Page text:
Frenchmen, Desire, Good Children details the interesting stories of the developers and families as well as the infamous and famous people, places, and events from which the city’s names and character are drawn. First published by now-defunct New Orleans publisher Robert L. Crager in 1949, the book remains funny and informative, generally accepted as a standard reference about the Crescent City.
City of A Million Dreams:
A History of New Orleans at Year 300
by Jason Berry ($35.95)
In 2015, the beautiful jazz funeral in New Orleans for composer Allen Toussaint coincided with a debate over removing four Confederate monuments. Mayor Mitch Landrieu led the ceremony, attended by living legends of jazz, music aficionados, politicians, and everyday people. The scene captured the history and culture of the city in microcosm—a city legendary for its noisy, complicated, tradition-rich splendor. In City of a Million Dreams, Jason Berry delivers a character-driven history of New Orleans at its tricentennial. Chronicling cycles of invention, struggle, death, and rebirth, Berry reveals the city’s survival as a triumph of diversity, its map-of-the-world neighborhoods marked by resilience despite hurricanes, epidemics, fires, and floods.
Berry orchestrates a parade of vibrant personalities, from the founder Bienville, a warrior emblazoned with snake tattoos; to Governor William C. C. Claiborne, General Andrew Jackson, and Pere Antoine, an influential priest and secret agent of the Inquisition; Sister Gertrude Morgan, a street evangelist and visionary artist of the 1960s; and Michael White, the famous clarinetist who remade his life after losing everything in Hurricane Katrina. The textured profiles of this extraordinary cast furnish a dramatic narrative of the beloved city, famous the world over for mysterious rituals as people dance when they bury their dead.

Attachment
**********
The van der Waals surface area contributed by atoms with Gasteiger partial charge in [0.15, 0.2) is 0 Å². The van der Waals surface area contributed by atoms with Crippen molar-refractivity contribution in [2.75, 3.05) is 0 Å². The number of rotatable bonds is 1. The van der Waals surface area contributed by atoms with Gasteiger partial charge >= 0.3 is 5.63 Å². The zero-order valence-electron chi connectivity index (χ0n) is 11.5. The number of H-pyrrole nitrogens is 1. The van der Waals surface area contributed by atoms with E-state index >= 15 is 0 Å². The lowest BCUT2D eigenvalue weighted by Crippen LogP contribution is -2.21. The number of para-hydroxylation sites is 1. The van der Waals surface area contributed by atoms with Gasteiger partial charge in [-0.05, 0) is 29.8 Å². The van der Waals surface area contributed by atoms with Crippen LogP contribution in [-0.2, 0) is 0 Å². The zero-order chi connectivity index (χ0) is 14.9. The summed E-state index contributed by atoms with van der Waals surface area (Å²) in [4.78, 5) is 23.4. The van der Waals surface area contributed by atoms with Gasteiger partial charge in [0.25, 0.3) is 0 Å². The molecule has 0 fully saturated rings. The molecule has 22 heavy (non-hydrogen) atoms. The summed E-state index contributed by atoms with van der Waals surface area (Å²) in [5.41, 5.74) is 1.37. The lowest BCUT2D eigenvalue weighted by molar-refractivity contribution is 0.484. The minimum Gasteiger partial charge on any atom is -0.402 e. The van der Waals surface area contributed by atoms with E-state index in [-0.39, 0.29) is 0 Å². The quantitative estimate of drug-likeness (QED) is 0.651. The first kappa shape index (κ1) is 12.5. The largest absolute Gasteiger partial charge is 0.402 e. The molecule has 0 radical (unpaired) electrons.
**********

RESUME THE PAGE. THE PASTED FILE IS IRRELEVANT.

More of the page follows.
Who are the Friends of the Cabildo? Here is a description from their website: The Friends of the Cabildo operates the 1850 House Museum Store, the official gift shop for the Louisiana State Museum properties in New Orleans. The Friends of The Cabildo is able to provide financial support to the Louisiana State Museum through the sales of our daily French Quarter Walking Tours and merchandise at the 1850 House Museum Store. At our store you can find handmade art, jewelry, pottery and crafts by local artists, books on everything from history to food to voodoo, exhibit-related merchandise from our museum properties and much more.
Personally, I look forward to visiting the Museums again in the hopefully very near future.